Because pakikipagkapwa demands that the other be treated in his otherness, one cannot comply with Kant’s ethics.  In the traditional Western ethics, Reason is perceived as the sole judge that dictates the morality of actions.  The best representative of this sort of ethical thinking is Immanuel Kant.  In his book Critique of practical reason, Kant contends that the universal moral principles reside in every rational being.  Reason discovers these moral principles without the help of emotions.  These moral principles are not determined by circumstances or by weighing one’s decision on the possible consequences.  Since these universal moral principles are innate in every rational being and are highly valued, Kant sees to it that everyone is bound by one’s duty to treat each other as an end rather than as a means.  For instance, when the situation calls upon a person to be honest, he must be honest, not because it is beneficial to the self or the consequences call for such an act.  On the contrary, one must tell the truth simply because it is one’s moral duty.

Kant demands that every human being be treated as an end.  This may sound as if Kant were concerned for the other.  Closer examination reveals his real intentions.  Kant upholds the absolute status of rational ethical principles.  In other words, Kant treats man as an end because he is their bearer.  This goes against the grain of pakikipagkapwa for this value requires that the other is treated as he is, and not for what is contained in him.  For what is contained in him does not fully grasp what the other is in his otherness.  The ethical principles do not constitute his otherness whose nature is and will remain to be unknown to the knower.

Kant’s ethics, in effect, denies the fundamental relationship between the self and the other.  In emphasizing Reason, which is only one of the faculties of a human being, Kant suppresses the other.  More importantly, he silences the whole being of the other into submission to the dictates of Reason.  Whereas, for Buber and Levinas, the whole nature of morality arises from and is constututed by the fundamental relation between the self and the other whose relation is concrete and unique.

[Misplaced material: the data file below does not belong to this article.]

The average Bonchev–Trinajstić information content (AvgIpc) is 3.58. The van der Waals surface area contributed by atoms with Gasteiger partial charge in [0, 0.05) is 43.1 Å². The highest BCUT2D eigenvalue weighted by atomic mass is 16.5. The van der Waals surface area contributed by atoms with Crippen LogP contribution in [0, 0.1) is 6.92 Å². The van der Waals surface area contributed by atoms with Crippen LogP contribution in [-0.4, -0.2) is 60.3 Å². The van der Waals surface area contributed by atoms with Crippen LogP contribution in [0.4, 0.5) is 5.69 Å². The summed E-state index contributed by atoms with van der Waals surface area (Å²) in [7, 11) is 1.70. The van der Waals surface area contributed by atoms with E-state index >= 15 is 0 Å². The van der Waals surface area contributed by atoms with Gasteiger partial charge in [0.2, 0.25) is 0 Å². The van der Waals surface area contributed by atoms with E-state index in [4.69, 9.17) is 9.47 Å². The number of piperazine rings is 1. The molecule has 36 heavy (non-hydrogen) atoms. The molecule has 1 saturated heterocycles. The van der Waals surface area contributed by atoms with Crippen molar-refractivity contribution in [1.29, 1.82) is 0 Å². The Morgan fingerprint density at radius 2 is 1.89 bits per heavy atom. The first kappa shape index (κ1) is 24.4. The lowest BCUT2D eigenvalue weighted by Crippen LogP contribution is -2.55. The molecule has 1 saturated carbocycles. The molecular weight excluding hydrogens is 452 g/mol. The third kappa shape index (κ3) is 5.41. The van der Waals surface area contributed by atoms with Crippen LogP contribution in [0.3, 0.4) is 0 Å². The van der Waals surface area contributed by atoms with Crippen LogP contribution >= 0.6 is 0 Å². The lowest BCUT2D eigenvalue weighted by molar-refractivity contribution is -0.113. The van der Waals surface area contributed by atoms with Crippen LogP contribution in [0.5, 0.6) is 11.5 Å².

Due to Kant’s line of reasoning, his ethics lacks the empathy which pakikipagkapwa promotes and develops to a high degree.  By being open (receptive) to the otherness of the other, one is morally imaginative.  I am not insinuating that one places one’s self in the shoes of, or acquires the knowledge of, the otherness of the other.  Moral imagination fosters sensitivity to the otherness of the other.  This would not be possible had the self distanced itself from the other by turning the other into an object of observation or contemplation. 

The term “moral imagination” was first coined by Mark Johnson.  From his study of moral imagination, Johnson sets the purpose of ethics.  He (1993: 199) writes:


…of developing moral imagination…it sees our primary task as less a matter of learning to apply moral laws and more a task of refining our perception of character and situations and of developing empathetic imagination to take up the part of others.


On the importance of moral imagination, he (1993: 199) has this to say:


…it can’t tell us what to do in given situations, but neither could traditional Moral law theories.  Rather, it gives the kind of general guidance that comes from enhanced moral understanding and self-knowledge.


And, on empathetic imagination, he (1993: 199) continues:


…unless we can put ourselves in the place of another, unless we can enlarge our own experience through an imaginative encounter with the experience of others, unless we can let our own values and ideals be called into question from various points of view, we cannot be morally sensitive.


According to Johnson, moral or empathetic imagination allows one to take up the place of the other.  He (1993: 199) expresses this sentiment in this way:

This “taking up the place of another” is an act of imaginative experience and dramatic rehearsal of the sort described by Nussbaum and Eldridge in their accounts of narrative moral explorations.  It is perhaps the most important imaginative explorations we can perform.  It is not sufficient merely to manipulate a cool, detached “objective” reason toward the situation of the others.  We must, instead, go out toward people to inhabit their worlds, not just by rational calculations, but also in imagination, feeling and expression.


Reflecting in this way involves an imaginative rationality through which we can participate empathetically in another’s experience: suffering, pain, humiliation, and frustrations, as well as their joy, fulfillment, plans, and hopes.